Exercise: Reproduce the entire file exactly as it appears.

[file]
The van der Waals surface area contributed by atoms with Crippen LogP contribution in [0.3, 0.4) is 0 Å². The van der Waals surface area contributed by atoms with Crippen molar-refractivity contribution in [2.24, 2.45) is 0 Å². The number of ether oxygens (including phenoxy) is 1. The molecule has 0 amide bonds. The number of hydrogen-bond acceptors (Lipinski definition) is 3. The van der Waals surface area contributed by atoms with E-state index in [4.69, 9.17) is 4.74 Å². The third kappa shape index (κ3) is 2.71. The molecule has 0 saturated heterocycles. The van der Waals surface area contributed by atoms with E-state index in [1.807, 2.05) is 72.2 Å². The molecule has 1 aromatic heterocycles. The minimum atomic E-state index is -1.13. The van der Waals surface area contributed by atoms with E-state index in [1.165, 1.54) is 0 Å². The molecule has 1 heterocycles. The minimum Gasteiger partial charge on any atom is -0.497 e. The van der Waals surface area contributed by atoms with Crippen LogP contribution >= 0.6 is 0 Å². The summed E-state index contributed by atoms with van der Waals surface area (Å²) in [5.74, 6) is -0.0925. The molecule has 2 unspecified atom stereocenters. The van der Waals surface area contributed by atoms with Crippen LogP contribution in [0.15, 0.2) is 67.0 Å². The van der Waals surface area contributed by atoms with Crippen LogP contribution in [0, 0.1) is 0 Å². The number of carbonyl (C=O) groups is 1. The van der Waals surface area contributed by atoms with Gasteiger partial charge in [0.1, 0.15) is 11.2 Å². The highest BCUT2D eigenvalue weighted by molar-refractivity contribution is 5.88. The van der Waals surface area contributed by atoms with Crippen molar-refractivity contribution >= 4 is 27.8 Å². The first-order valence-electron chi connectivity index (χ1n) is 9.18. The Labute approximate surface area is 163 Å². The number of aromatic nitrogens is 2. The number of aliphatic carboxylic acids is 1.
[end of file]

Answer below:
The van der Waals surface area contributed by atoms with Crippen LogP contribution in [0.3, 0.4) is 0 Å². The van der Waals surface area contributed by atoms with Crippen molar-refractivity contribution in [2.24, 2.45) is 0 Å². The number of ether oxygens (including phenoxy) is 1. The molecule has 0 amide bonds. The number of hydrogen-bond acceptors (Lipinski definition) is 3. The van der Waals surface area contributed by atoms with E-state index in [4.69, 9.17) is 4.74 Å². The third kappa shape index (κ3) is 2.71. The molecule has 0 saturated heterocycles. The van der Waals surface area contributed by atoms with E-state index in [1.807, 2.05) is 72.2 Å². The molecule has 1 aromatic heterocycles. The minimum atomic E-state index is -1.13. The van der Waals surface area contributed by atoms with E-state index in [1.165, 1.54) is 0 Å². The molecule has 1 heterocycles. The minimum Gasteiger partial charge on any atom is -0.497 e. The van der Waals surface area contributed by atoms with Crippen LogP contribution >= 0.6 is 0 Å². The summed E-state index contributed by atoms with van der Waals surface area (Å²) in [5.74, 6) is -0.0925. The molecule has 2 unspecified atom stereocenters. The van der Waals surface area contributed by atoms with Crippen LogP contribution in [0.15, 0.2) is 67.0 Å². The van der Waals surface area contributed by atoms with Crippen LogP contribution in [0, 0.1) is 0 Å². The number of carbonyl (C=O) groups is 1. The van der Waals surface area contributed by atoms with Gasteiger partial charge in [0.1, 0.15) is 11.2 Å². The highest BCUT2D eigenvalue weighted by molar-refractivity contribution is 5.88. The van der Waals surface area contributed by atoms with Crippen molar-refractivity contribution >= 4 is 27.8 Å². The first-order valence-electron chi connectivity index (χ1n) is 9.18. The Labute approximate surface area is 163 Å². The number of aromatic nitrogens is 2. The number of aliphatic carboxylic acids is 1.